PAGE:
OTTAWA — maybe, but not right away. This is what was offered the public Safety minister, Ralph Goodale, in response to a letter to survivors and families of victims of the bombing of the Great Mosque of Quebec calling for a ban on assault weapons in the country.
Bill C-71 on the control of weapons does not provide for such a measure. Include it in a legislative measure already “sufficiently complex” would not “probably not”, argued the minister’s media scrum after its passage in committee on Tuesday.
However, it has said “prepared to consider” a proposal going in this direction to see what is “feasible”, saying they want to “rule out any suggestion that on-the-field”, especially “if there was a consensus that transcended party lines in this matter.”
He insisted on the “consensus” that is emerging around the key provisions contained in the legislation, in particular on the fact that the royal Canadian mounted police (RCMP) is the best placed to decide what kinds of firearms should be prohibited.
The prime minister Justin Trudeau, who addressed the letter sent Monday by over 75 people affected by the shooting, has given essentially the same speech on his arrival at the parliament for the cabinet meeting on Tuesday morning.
“What we have done, and what we promised to do, is that it has given to the RCMP, the experts, the ability to classify weapons”, he argued.
“The Harper government had removed the power of the RCMP to give to the politicians; I think it should not be political decisions […] it should be the choice of experts in a way that is anchored in facts and data,” he said.
The signatories of the letter were concerned, in their letter sent to prime minister Trudeau, that the bill C-71 does not prohibit assault weapons like the one used in the shooter of the mosque, Alexandre Bissonnette.
“But in what society do we live to tolerate that an ordinary person can give a power as destructive and take advantage of the weakness of our laws on the possession of firearms?” they write in the letter dated may 7, 2018.
The shooter of the Great Mosque of Quebec, a young man who is 28 years old, pleaded guilty last march to six counts of first-degree murder and six counts of attempted murder.
In January 2017, he arrived on the premises of the mosque with a weapon long semi-automatic Small Arms VZ58 Sporter”, which is legal and not restricted, as well as with two clips of 30 bullets, which are illegal.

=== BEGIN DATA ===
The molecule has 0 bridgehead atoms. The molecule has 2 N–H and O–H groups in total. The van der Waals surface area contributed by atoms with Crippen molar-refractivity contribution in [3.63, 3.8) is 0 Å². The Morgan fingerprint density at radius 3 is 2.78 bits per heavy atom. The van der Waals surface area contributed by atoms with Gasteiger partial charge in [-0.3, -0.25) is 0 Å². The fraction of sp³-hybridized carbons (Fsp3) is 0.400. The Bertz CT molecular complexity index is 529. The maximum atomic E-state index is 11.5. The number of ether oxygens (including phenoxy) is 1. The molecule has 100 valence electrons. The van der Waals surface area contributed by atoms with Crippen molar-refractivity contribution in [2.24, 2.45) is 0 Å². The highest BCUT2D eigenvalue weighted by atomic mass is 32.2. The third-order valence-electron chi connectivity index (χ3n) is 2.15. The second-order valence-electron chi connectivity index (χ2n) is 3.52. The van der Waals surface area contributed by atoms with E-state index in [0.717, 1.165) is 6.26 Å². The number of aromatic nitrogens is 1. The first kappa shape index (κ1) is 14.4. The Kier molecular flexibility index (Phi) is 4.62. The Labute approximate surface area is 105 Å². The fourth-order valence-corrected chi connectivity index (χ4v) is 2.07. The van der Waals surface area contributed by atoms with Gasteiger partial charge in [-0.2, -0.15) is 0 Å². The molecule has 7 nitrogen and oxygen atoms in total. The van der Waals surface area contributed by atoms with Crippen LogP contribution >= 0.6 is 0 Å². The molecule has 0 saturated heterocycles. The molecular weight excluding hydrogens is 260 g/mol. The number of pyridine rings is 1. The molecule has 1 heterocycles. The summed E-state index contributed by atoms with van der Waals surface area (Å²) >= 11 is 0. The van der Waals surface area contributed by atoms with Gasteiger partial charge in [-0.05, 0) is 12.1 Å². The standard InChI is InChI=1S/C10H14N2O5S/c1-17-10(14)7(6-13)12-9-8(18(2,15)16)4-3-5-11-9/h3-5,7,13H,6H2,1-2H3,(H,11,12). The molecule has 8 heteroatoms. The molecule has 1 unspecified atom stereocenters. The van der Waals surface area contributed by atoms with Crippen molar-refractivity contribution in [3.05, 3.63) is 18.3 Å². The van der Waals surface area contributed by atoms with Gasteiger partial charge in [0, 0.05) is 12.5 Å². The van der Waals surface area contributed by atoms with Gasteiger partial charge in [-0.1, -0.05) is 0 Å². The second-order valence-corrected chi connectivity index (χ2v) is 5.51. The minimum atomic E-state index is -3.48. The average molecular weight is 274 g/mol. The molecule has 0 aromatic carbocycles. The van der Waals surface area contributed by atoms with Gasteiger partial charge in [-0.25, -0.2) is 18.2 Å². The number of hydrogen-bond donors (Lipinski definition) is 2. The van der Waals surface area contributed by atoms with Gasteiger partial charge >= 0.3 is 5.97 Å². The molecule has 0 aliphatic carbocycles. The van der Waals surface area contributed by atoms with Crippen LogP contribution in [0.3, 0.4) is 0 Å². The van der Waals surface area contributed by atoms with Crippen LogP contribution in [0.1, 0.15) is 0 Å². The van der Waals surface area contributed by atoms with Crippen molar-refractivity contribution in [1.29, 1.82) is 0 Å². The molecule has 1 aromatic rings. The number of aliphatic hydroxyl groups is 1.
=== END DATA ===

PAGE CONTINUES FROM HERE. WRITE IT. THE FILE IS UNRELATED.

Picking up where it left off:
The National Firearms Association (NFA), it is “completely opposed” to the idea of banning weapons such as the claimed the signatories, in a ruling Tuesday, the organization’s president, Sheldon Clare, who attended the meeting of the standing committee on public safety and national security.
“The problem is not the weapon to fire,” he yelled at the microphone of journalists.
“People do all sorts of things with all sorts of objects: recently, someone in Toronto has rolled into the street, mowing down people with a pick-up truck”, a-t-he illustrated by making reference to the attack on the truck-ram having a 10-victims in the metropolis.
The collective PolySeSouvient, which is campaigning for greater regulation of firearms, has welcomed the minister’s opening Goodale, but was deemed “misleading” the statements of prime minister Trudeau.
“What are the criteria of the law, and not the RCMP, which determine what weapons are legal and what weapons are prohibited. Throw the ball to the RCMP, it is a good way to avoid the question, namely should we allow the private possession of semi-automatic weapons of a military nature?”, said the spokesperson, Heidi Rathjen, in a press release.
“A canadian problem”
In parliamentary committee, Tuesday, in front of conservative mps sceptical, minister Goodale insisted that it was necessary to strengthen the mechanisms of control in the face of the increase in the number of crimes committed with firearms in the country.
Counting off a series of statistics, he insisted on the fact that it was “obvious” that it was necessary to address this “canadian problem”, arguing in passing that the problem of gun violence affects not only urban centres, but also rural areas.
The legislative measure liberal has been well received by the new democrats, but it goes very poorly in the benches of the conservative opposition.
The conservative Party and its leader, Andrew Scheer, accused the Trudeau government to seek to re-establish a gun registry by the back door and attack without reason, to the owners of firearms law-abiding.
In committee, the conservative mp Blaine Calkins has tried, in vain, to say, Ralph Goodale of the liberal party were awakened a “registry” to the image of the one that was abolished in 2012. The old road of the federal policy has not bitten.
He then failed to adopt a motion to organize an educational tour in a field of fire, in order to address the “glaring lack of understanding of the liberal committee studying a bill “pretending to know what [they] speak”.
At the table of the committee, on Tuesday, the liberal mp Peter Fragiskatos has argued that the conservatives are busy “, unfortunately, already” spread on social media the perception is “misleading” as the government proposes with C-71 the creation of a firearms registry.
The issue of gun control, always sensitive, could become a wedge issue (issue cleaving) of the next election campaign. Both the liberals than the conservatives exploited the issue in e-mails of funding.
The liberal Mona Fortier was asked a few weeks ago, the ethics commissioner to investigate the conservative Michelle Rempel on the topic of birthday gifts sent by Tracey Wilson, a lobbyist for the canadian Coalition for the right to firearms.